As for my .02$...

 

If I were to hazard a guess, I would say those ceramic disc capacitors (Likely there to prevent current bounce when you turn a switch on/off, and thus mitigate damage to a connected device) are acting like tanks, and are semi-tuned to a subharmonic of the power line's 60hz signal.  Adding the ferite bead on the green ground line that they are attached to should make them drain more reliably, and thus prevent the resonant tank behavior. (They would then do double duty as current debounce, AND as noise filter. The function as a tank is intended-- the resonant aspect is however, likely not. The added inductor will change the properties of the circuit, and is easily undone; Just unclip and remove the inductor if it seems to cause issues.)

 

Edited by wierd_w
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1 hour ago, wierd_w said:

If I were to hazard a guess, I would say those ceramic disc capacitors (Likely there to prevent current bounce when you turn a switch on/off, and thus mitigate damage to a connected device) are acting like tanks, and are semi-tuned to a subharmonic of the power line's 60hz signal.  Adding the ferite bead on the green ground line that they are attached to should make them drain more reliably, and thus prevent the resonant tank behavior. (They would then do double duty as current debounce, AND as noise filter. The function as a tank is intended-- the resonant aspect is however, likely not. The added inductor will change the properties of the circuit, and is easily undone; Just unclip and remove the inductor if it seems to cause issues.)

If you are talking about the blue capacitor-like devices that are poorly attached to the ground, neutral and hot wires, these appear to be varistors, for surge protection.

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Posted (edited)

There appears to be a brown disc capacitor in there also, along with an in-line diode rectifier.

 

image.thumb.png.f2dbb0f04e3b13dd4e46671f48c9df74.png

 

I can't really be sure though; Cannot read the reverse side of the brown disc, and the image is too blurry to make out the "diode?".

Edited by wierd_w

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It is 'dead bug' soldering, is what it is. 

 

Still, it looks like it contains a tank circuit, along with the surge supressing MOVs. The tank circuit is again, probably to handle the bounce when somebody kicks a switch on/off, so it does not spike the other devices in the parallel array. If I were looking for something that could introduce line noise in some khz-range frequency, it would be such a tank. (DOS vga modes are not exactly high horizontal refresh rate.)

 

Putting a clip-on inductor (that is easily removed) is easily tested, and if it improves the situation, great, and if not, the chokes are useful for other purposes.

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Hey everyone, thanks for all the good feedback.  If you guys want, I can take close-up pictures of the MOVs other items, if requested.

 

  •  The top and bottom of the case is magnetic.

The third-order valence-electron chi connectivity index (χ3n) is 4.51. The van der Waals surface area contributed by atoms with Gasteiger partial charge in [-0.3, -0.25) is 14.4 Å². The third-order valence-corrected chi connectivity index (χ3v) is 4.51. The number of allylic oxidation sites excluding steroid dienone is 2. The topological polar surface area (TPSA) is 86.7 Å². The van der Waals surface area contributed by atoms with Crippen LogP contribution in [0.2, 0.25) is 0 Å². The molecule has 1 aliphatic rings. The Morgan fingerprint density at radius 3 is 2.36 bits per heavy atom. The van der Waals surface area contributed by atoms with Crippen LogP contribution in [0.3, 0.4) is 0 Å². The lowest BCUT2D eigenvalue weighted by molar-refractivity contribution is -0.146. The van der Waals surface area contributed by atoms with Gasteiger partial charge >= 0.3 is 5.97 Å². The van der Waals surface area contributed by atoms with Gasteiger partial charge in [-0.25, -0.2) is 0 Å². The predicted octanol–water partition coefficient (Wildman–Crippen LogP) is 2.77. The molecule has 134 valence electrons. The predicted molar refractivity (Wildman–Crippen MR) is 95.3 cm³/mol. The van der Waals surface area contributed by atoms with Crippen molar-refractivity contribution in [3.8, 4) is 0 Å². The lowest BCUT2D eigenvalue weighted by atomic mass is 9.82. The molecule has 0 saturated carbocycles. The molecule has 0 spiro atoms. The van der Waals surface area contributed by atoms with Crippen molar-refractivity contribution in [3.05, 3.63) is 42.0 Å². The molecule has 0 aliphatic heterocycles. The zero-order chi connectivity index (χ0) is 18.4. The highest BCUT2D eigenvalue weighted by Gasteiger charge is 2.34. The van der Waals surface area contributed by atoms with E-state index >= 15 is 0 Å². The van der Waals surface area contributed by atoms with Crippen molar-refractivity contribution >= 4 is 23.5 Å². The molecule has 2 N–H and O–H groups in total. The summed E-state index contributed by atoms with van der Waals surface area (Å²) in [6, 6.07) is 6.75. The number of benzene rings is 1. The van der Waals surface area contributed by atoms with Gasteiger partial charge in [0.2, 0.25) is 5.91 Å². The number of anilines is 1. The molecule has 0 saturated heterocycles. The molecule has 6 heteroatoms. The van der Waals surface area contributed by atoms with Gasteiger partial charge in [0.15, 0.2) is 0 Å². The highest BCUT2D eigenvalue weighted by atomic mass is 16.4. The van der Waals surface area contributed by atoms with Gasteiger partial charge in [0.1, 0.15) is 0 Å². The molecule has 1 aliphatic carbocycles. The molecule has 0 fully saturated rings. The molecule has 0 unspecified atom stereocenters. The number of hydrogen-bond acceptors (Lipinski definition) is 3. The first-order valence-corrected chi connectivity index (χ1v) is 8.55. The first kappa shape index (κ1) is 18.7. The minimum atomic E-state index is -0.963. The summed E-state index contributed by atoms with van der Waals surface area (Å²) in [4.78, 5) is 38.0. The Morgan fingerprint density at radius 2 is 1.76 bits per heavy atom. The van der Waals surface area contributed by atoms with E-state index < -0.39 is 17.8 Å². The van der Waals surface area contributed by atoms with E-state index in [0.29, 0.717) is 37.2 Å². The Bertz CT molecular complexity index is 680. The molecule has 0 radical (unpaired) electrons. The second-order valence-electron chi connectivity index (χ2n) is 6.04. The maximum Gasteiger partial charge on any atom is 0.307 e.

• I order some of those clip-on ferrite inductors and will test them on all the lines.
  • I will 3D print some cable spacers and try to keep all the wires equidistant from each other.

 

I'll post an update once I have the clip-on ferrite inductors and printed some spacers.

 

 

 

 

Cheers,

Moe

 

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Just for fun, you can try moving the black wire going to the master switch towards the right and hold it to the bottom with a piece of tape.  Then move the white neutral wire slightly to the right to give it a bit of space from the black wire going to the computer switch.

 

I've had power cords wadded up behind monitors that caused jitters or convergence issues and simply moving them cured the problem...no need to start doing equations for optimal distances.

 

 

 

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I suggest researching how high voltage lines are run in vacuum tube amplifier chassis to negate interference in the sound.

 

I would desolder the bus strip from the hot leg of the switches and run twisted pairs of hot and neutral lines to each switch. Run them around the bottom perimeter of the enclosure with three pairs on each side. Gut some old ATX power cords if you need the appropriate gauge wire. 16 AWG would be preferred but 18 AWG would be just fine for computer use.

 

Have you verified the wall outlet you are plugging this into is properly earth grounded? You can find testers for this at most hardware stores for about $10.

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I'm dubious of the ferrite solution.  Typically, its purpose is to suppress the mains "hum" on signal lines.  This time you WANT the mains.  Further, the mains are a far larger voltage than any potential signal interference would be.  Even further, this signal is converted to completely different forms inside all of the components connected.  Finally, the ferrite rings will not suppress any magnetic flux, so if the problem is really the mains inducing power into the monitor where it doesn't belong, I don't see how this will help.

 

The Faraday cage was a promising idea, but if the case is metal and grounded, it ought to suppress as much of the flux as a sheet of metal would.

 

The reason I asked about the plug is that the plug itself could have a bad contact or two, which could potentially under-power the monitor.

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10 minutes ago, ChildOfCv said:

The Faraday cage was a promising idea, but if the case is metal and grounded, it ought to suppress as much of the flux as a sheet of metal would.

Yes. Is the top of the metal case actually grounded it's screwed together? No paint acting as an insulator? No problem with the rubber insulating the screw heads?

 

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15 hours ago, wierd_w said:

There appears to be a brown disc capacitor in there also, along with an in-line diode rectifier.

 

image.thumb.png.f2dbb0f04e3b13dd4e46671f48c9df74.png

 

I can't really be sure though; Cannot read the reverse side of the brown disc, and the image is too blurry to make out the "diode?".

Looks like A2 AUPO which is a thermal fuse.